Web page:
Just Published! Social TV and Pluralism in Talk Shows

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From contents to comments:

Social TV and perceived pluralism in political talk shows

New Media & Society (Journal IF: 3.110)

Co-author: Sergio Splendore

Acknowledgments: Voices from the Blogs; Giovanni De Stasio

 

What is worth remembering:

  • We locate the audience of talk shows in a two-dimensional space based on positive and negative sentiment expressed toward guest politicians
  • We evalute pluralism and audience fragmentation accordingly
  • Public television offers a plural set of talk shows but ignores the antipolitical audience
  • Across media networks, there exists a variety of shows appealing to different audiences
  • We find a statistically significant difference between the average left-right position of the shows presented by left-wing or right-wing hosts
  • There is no gender bias: female guests are not evaluated more negatively than males

Abstract

Going beyond source and content pluralism, we propose a two-dimensional audiencebased measure of perceived pluralism by exploiting the practice of “social TV”. For this purpose, 135,228 tweets related to 30 episodes of prime time political talk shows broadcast in Italy in 2014 have been analyzed through supervised sentiment analysis. The findings suggest that the two main TV networks compete by addressing generalist audiences. The public television offers a plural set of talk shows but ignores the antipolitical audience. The ideological background of the anchorman shapes the audience’s perception, while the gender of the guests does not seem to matter.

Just Published! iSA: supervised aggregated sentiment analysis of social media

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iSA: a fast, scalable and accurate algorithm for sentiment analysis of social media content

Information Sciences (Journal IF: 4.038)

Co-authors: Luigi Curini & Stefano M. Iacus

Replication material: www.sciencedirect.com

What is worth remembering:

  • The new algorithm iSA for sentiment/opinion analysis is presented
  • iSA is fast, scalable, accurate and language independent
  • iSA is stable if the number of classes/opinions is large and allows for cross-tabulation
  • iSA works in the case of random and non-random sampling

Abstract

We present iSA (integrated Sentiment Analysis), a novel algorithm designed for social networks and Web 2.0 sphere (Twitter, blogs, etc.) opinion analysis, i.e. developed for the digital environments characterized by abundance of noise compared to the amount of information. Instead of performing an individual classification and then aggregate the predicted values, iSA directly estimates the aggregated distribution of opinions. Based on supervised hand-coding rather than NLP techniques or ontological dictionaries, iSA is a language-agnostic algorithm (based on human coders’ abilities). iSA exploits a dimensionality reduction approach which makes it scalable, fast, memory efficient, stable and statistically accurate. The cross-tabulation of opinions is possible with iSA thanks to its stability. Through empirical analysis it will be shown when iSA outperforms machine learning techniques of individual classification (e.g. SVM, Random Forests, etc) as well as the only other alternative for aggregated sentiment analysis known as ReadMe.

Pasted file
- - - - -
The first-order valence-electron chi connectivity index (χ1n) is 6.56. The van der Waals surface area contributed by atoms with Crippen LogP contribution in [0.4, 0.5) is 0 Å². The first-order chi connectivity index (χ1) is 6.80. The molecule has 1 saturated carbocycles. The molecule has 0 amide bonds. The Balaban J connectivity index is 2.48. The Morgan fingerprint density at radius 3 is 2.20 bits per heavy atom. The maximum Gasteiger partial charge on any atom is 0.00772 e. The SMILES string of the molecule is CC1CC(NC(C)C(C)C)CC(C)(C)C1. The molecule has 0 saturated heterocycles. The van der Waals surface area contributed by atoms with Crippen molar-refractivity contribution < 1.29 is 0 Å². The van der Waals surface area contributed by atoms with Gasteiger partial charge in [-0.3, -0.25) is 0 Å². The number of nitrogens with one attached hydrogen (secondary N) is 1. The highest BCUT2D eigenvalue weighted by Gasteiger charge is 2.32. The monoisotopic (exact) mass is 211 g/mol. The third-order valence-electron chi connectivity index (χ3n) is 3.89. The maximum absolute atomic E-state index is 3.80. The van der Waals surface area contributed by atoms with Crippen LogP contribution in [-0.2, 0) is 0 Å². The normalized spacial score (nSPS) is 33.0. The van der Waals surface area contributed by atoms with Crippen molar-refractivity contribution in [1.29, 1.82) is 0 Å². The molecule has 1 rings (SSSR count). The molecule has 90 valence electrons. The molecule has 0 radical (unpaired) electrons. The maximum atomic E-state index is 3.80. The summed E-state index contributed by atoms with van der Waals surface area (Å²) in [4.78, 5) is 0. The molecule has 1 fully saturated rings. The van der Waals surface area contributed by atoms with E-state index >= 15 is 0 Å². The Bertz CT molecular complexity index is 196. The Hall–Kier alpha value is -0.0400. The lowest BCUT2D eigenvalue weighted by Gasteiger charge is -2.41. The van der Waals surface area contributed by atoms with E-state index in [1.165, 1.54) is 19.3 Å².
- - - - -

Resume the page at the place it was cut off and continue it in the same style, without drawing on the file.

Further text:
Just Published! Public Policy & Mobilization of Online Public Opinion

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The “Social Side” of Public Policy: Monitoring Online Public Opinion and Its Mobilization During the Policy Cycle

Policy & Internet

Co-author: Fedra Negri

Acknowledgments: Voices from the Blogs for providing data

 

What is worth remembering:

  • We found similarities between 1) Survey data, 2) online Sentiment, 3) online Government Consultation
  • Social media data can disclose citizens’ reaction to public policies
  • Social media data can capture stakeholders’ mobilization and de-mobilization processes

Abstract

This article addresses the potential role played by social media analysis in promoting interaction between politicians, bureaucrats, and citizens. We show that in a “Big Data” world, the comments posted online by social media users can profitably be used to extract meaningful information, which can support the action of policymakers along the policy cycle. We analyze Twitter data through the technique of Supervised Aggregated Sentiment Analysis. We develop two case studies related to the “jobs act” labor market reform and the “#labuonascuola” school reform, both formulated and implemented by the Italian Renzi cabinet in 2014–15. Our results demonstrate that social media data can help policymakers to rate the available policy alternatives according to citizens’ preferences during the formulation phase of a public policy; can help them to monitor citizens’ opinions during the implementation phase; and capture stakeholders’ mobilization and de-mobilization processes. We argue that, although social media analysis cannot replace other research methods, it provides a fast and cheap stream of information that can supplement traditional analyses, enhancing responsiveness and institutional learning.

Just Published! Twitter vs Media: First and Second level Agenda Setting in Italy

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First and Second Level Agenda-Setting in the Twitter-Sphere. An Application to the Italian Political Debate